Wednesday, the 24th, was set apart for the last meeting between the condemned and those of their relatives who were confined in the adjoining and main prison. These belonged to the original 304, found guilty, upon trial by the Military Court, and were of the number from which the President had selected thirty-nine to be executed. These latter had been selected out, and kept in separate and more secure quarters from the time when the order came for their execution. I was not present at this interview, but am informed that it was very affecting. Each Indian sent some parting word or blessing to his friends or family, and bequeathed to each some little memento, as his pipe, a little tobacco, or a lock of hair; generally much feeling was exhibited in these leave-takings, although one or two seemed perfectly hardened and indifferent. On Christmas Day another scene was enacted, similar to the one just related. The cooks and others employed to provide for the prisoners during their confinement, came to say their last "good-by" to them. Here again parting words were said, and blankets and trinkets were once more sent to relatives, overlooked in the hurry and excitement of the day before. In the evening the sacrament of baptism was solemnized by Rev. Father RAVOUX, and the other priests in change. Many of the Indians availed themselves of the opportunity to receive this Christian rite.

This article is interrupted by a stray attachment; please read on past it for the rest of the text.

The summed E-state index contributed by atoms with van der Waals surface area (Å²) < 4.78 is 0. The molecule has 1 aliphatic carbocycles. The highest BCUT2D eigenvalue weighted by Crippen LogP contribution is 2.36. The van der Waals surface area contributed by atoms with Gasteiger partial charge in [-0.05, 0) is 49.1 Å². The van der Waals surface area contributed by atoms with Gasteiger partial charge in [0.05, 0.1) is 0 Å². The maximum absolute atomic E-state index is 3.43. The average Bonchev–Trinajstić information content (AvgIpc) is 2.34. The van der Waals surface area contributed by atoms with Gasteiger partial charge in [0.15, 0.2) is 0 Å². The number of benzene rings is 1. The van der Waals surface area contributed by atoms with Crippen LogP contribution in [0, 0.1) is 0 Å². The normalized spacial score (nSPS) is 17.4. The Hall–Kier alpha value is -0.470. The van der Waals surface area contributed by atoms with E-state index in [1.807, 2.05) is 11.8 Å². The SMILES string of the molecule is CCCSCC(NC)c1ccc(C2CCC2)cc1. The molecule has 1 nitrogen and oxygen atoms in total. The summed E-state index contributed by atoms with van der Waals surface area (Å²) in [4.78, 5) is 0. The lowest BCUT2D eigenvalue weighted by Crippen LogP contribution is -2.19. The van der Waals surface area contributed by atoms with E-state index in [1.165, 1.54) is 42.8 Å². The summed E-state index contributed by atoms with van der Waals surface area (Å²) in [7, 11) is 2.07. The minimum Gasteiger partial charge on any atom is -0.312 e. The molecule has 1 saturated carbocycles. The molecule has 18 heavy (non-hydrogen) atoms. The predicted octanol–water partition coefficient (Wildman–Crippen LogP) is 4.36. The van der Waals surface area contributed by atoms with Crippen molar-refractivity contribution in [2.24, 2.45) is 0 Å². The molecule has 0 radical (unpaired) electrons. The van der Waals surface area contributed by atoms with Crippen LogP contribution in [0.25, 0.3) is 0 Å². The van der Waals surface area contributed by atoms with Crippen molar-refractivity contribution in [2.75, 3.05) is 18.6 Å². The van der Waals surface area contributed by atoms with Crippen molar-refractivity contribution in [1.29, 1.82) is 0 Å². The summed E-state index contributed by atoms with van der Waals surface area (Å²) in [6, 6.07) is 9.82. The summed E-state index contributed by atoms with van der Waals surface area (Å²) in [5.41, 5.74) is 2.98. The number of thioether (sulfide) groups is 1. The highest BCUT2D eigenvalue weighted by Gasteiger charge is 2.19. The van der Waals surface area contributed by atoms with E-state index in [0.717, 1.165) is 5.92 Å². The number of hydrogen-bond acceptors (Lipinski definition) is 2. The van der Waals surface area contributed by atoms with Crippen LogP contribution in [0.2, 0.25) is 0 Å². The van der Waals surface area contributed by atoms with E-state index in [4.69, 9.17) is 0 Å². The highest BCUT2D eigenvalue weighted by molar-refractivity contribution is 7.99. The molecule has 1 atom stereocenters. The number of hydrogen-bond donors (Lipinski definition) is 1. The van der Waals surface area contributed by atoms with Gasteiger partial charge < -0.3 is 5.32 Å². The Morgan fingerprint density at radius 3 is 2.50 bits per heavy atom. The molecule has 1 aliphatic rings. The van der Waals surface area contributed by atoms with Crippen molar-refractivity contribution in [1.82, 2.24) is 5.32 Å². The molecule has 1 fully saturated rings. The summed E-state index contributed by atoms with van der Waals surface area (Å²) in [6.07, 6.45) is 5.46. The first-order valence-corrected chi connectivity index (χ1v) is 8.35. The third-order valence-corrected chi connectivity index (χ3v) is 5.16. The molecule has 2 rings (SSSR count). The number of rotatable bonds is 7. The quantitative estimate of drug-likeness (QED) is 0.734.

INTERVIEW WITH THE CONDEMNED.
On Friday morning we were permitted to visit the condemned. They were lying around the floor chained together in pairs, and as some suspicions had been aroused in the minds of the keepers, by reason of certain singular movements on Thursday night, each pair had been firmly chained to the floor. Consequently there was no moving about, their locomotion being entirely obstructed. It was a sad, a sickening sight, to see that group of miserable dirty savages, chained to the floor, and awaiting with apparent unconcern the terrible fate toward which they were then so rapidly approaching. As the hour appointed for the execution drew near, the clergymen in attendance addressed the prisoners in feeling and eloquent terms. They bade them nerve themselves for the terrible ordeal through which in a few brief hours they were to pass, and looking to the Great Spirit for aid to make a firm resolve to be brave and die nobly, like men.